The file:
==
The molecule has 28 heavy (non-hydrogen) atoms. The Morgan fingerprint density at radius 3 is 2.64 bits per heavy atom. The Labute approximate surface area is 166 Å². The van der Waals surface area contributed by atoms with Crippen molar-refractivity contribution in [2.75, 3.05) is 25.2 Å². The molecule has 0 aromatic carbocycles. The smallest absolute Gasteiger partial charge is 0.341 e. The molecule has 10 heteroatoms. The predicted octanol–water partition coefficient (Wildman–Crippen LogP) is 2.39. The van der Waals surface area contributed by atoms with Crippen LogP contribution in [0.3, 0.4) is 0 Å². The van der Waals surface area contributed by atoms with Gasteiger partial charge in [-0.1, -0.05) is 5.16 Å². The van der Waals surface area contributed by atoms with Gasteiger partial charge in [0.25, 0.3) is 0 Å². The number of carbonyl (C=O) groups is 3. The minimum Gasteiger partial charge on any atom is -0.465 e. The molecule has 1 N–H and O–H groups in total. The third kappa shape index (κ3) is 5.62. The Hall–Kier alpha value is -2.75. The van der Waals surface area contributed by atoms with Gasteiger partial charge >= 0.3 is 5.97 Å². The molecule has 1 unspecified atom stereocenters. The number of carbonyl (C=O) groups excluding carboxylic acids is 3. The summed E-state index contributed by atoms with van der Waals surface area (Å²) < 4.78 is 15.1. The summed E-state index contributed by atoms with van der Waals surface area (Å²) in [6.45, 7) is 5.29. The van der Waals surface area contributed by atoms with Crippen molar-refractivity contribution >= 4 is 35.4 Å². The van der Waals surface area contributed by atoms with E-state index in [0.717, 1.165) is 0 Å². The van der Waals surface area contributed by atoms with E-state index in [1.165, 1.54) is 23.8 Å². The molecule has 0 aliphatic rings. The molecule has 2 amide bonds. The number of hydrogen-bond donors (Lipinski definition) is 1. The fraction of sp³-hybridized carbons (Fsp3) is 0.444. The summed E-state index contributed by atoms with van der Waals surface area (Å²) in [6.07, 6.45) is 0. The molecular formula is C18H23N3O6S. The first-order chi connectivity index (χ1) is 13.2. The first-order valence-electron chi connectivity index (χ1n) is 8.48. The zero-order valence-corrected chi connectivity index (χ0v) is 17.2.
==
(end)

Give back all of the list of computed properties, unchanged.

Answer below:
The molecule has 28 heavy (non-hydrogen) atoms. The Morgan fingerprint density at radius 3 is 2.64 bits per heavy atom. The Labute approximate surface area is 166 Å². The van der Waals surface area contributed by atoms with Crippen molar-refractivity contribution in [2.75, 3.05) is 25.2 Å². The molecule has 0 aromatic carbocycles. The smallest absolute Gasteiger partial charge is 0.341 e. The molecule has 10 heteroatoms. The predicted octanol–water partition coefficient (Wildman–Crippen LogP) is 2.39. The van der Waals surface area contributed by atoms with Crippen LogP contribution in [0.3, 0.4) is 0 Å². The van der Waals surface area contributed by atoms with Gasteiger partial charge in [-0.1, -0.05) is 5.16 Å². The van der Waals surface area contributed by atoms with Gasteiger partial charge in [0.25, 0.3) is 0 Å². The number of carbonyl (C=O) groups is 3. The minimum Gasteiger partial charge on any atom is -0.465 e. The molecule has 1 N–H and O–H groups in total. The third kappa shape index (κ3) is 5.62. The Hall–Kier alpha value is -2.75. The van der Waals surface area contributed by atoms with Gasteiger partial charge >= 0.3 is 5.97 Å². The molecule has 1 unspecified atom stereocenters. The number of carbonyl (C=O) groups excluding carboxylic acids is 3. The summed E-state index contributed by atoms with van der Waals surface area (Å²) < 4.78 is 15.1. The summed E-state index contributed by atoms with van der Waals surface area (Å²) in [6.45, 7) is 5.29. The van der Waals surface area contributed by atoms with Crippen molar-refractivity contribution >= 4 is 35.4 Å². The van der Waals surface area contributed by atoms with E-state index in [0.717, 1.165) is 0 Å². The van der Waals surface area contributed by atoms with E-state index in [1.165, 1.54) is 23.8 Å². The molecule has 0 aliphatic rings. The molecule has 2 amide bonds. The number of hydrogen-bond donors (Lipinski definition) is 1. The fraction of sp³-hybridized carbons (Fsp3) is 0.444. The summed E-state index contributed by atoms with van der Waals surface area (Å²) in [6.07, 6.45) is 0. The molecular formula is C18H23N3O6S. The first-order chi connectivity index (χ1) is 13.2. The first-order valence-electron chi connectivity index (χ1n) is 8.48. The zero-order valence-corrected chi connectivity index (χ0v) is 17.2.